Sparrow and Finch Gardening Tips from an Ecologist on how to make your lawn wildlife-friendly all year long

Tips from an Ecologist on how to make your lawn wildlife-friendly all year long

It’s possible that you don’t think a wild garden is beautiful, but it can be a good compromise between a rewilded rainforest and a sterile desert. This will not only look great but also provide a sanctuary for wildlife. It is particularly important to do this in the UK, where 97% of semi-natural grassland was destroyed during the last 80 years.

I am an ecologist who specializes in this type of habitat, and I want to make the most of it. You can compromise by delaying the first time you use your lawnmower each year. The conservation charity Plantlife has launched a campaign called NoMowMay to encourage people to wait until June to cut their lawns. This will give grasses time to bloom and herbs to set seeds.

Here are some tips on how to keep your lawn wildlife-friendly all year long without letting it become overgrown.

Some mowing is necessary to find the right balance. This stops the ecological processes that would otherwise turn a lawn into a forest over time. You can create different conditions for different species by varying how high you cut your yard, and how often.

Cut-off areas will encourage daisies to flower profusely, providing nectar for bees and butterflies. Unkempt areas that are left uncut over a period of a year will attract a wide variety of flowers and insects.

A white-footed fly has been attracted to flowers in the long grass. Nick Upton/Alamy Stock Image

Charles Darwin observed that in experiments in his garden in Kent he did not mow the turf for long enough, resulting in fewer species.

The more vigorous plants slowly kill the less vigorous… so out of 20 different species that were growing on a small plot of turf (3 feet by 4 feet), nine of them died, while the others were allowed to grow freely.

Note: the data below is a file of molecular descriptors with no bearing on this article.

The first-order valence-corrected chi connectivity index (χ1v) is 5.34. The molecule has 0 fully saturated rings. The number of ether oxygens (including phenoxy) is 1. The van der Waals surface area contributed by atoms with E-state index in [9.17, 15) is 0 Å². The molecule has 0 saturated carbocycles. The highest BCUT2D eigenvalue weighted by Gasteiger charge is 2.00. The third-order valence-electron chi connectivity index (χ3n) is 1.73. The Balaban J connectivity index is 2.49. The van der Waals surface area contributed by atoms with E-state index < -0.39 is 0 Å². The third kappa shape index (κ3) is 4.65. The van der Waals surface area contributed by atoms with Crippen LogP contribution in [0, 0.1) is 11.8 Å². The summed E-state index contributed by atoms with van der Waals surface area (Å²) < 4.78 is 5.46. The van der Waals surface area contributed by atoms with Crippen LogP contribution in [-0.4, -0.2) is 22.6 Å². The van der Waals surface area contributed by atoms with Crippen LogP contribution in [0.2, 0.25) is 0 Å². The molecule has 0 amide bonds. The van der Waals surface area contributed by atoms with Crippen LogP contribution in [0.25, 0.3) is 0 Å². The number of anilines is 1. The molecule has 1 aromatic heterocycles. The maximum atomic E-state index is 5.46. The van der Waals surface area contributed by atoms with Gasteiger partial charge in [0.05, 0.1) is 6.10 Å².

The level of nutrients that the lawn receives is also important. If you’ve never bought lawn feeds that are heavily advertised in garden centers, the reactive Nitrogen carried by the wind will still provide enough fertilizer for your lawn.

In a natural grassland, the purpose of mowing is to simulate animal grazing. To do this, you must remove the clippings, or else the nutrients will be absorbed back into the soil.

Mycorrhizal networks in soil help bacteria and fungi decompose the dead plant matter and return nutrients to plants. The regular mowing of grass cuttings, which overloads the soil with nutrients and devalues the currency that fungi provide in nitrogen and phosphorus, is a major factor in breaking this cycle. can also cover up small seedlings .

When soil nutrients are unnaturally high (common on lawns that are mowed and the clippings added regularly), a few fast-growing weedy plants dominate the vegetation. Darwin discovered that this prevented a diverse community of wildflowers. A soil with low levels of nutrients is more favourable to not only more species but also healthy food webs.

Scientists have been studying the effects of annual haycutting at the Rothamsted Park Grass field experiment since 1860. This is the oldest field trial in the world. The number of plant species decreased from 40 to less than five when fertilizer was applied evenly to some plots.

Grass clippings can flood soils with nutrients that are more than the plants need. Ekaterina Pankina/Shutterstock

Autumn fruiting

Consider the season. In summer, mow sparingly to encourage diverse insect and plant communities. The most varied flowers will grow on a lawn that is left uncut till late July. This mimics a traditional hay meadow. Cut it back in the autumn to encourage mushrooms to fruit as the year ends.

Nature conservation has a terrible tendency to ignore soil organisms and the hidden life they live. The grassland macrofungi are often overlooked because they can be seen with the naked eye. The brightly colored waxcaps are my favorites. These stars of the fungi world can only be found in undisturbed grasslands with low soil nutrients.

These fungi are found in abundance on the British Isles, but habitat loss is a threat. Experts from around the world rated 11 UK species as vulnerable, the same risk of extinction faced by snow leopards and pandas.


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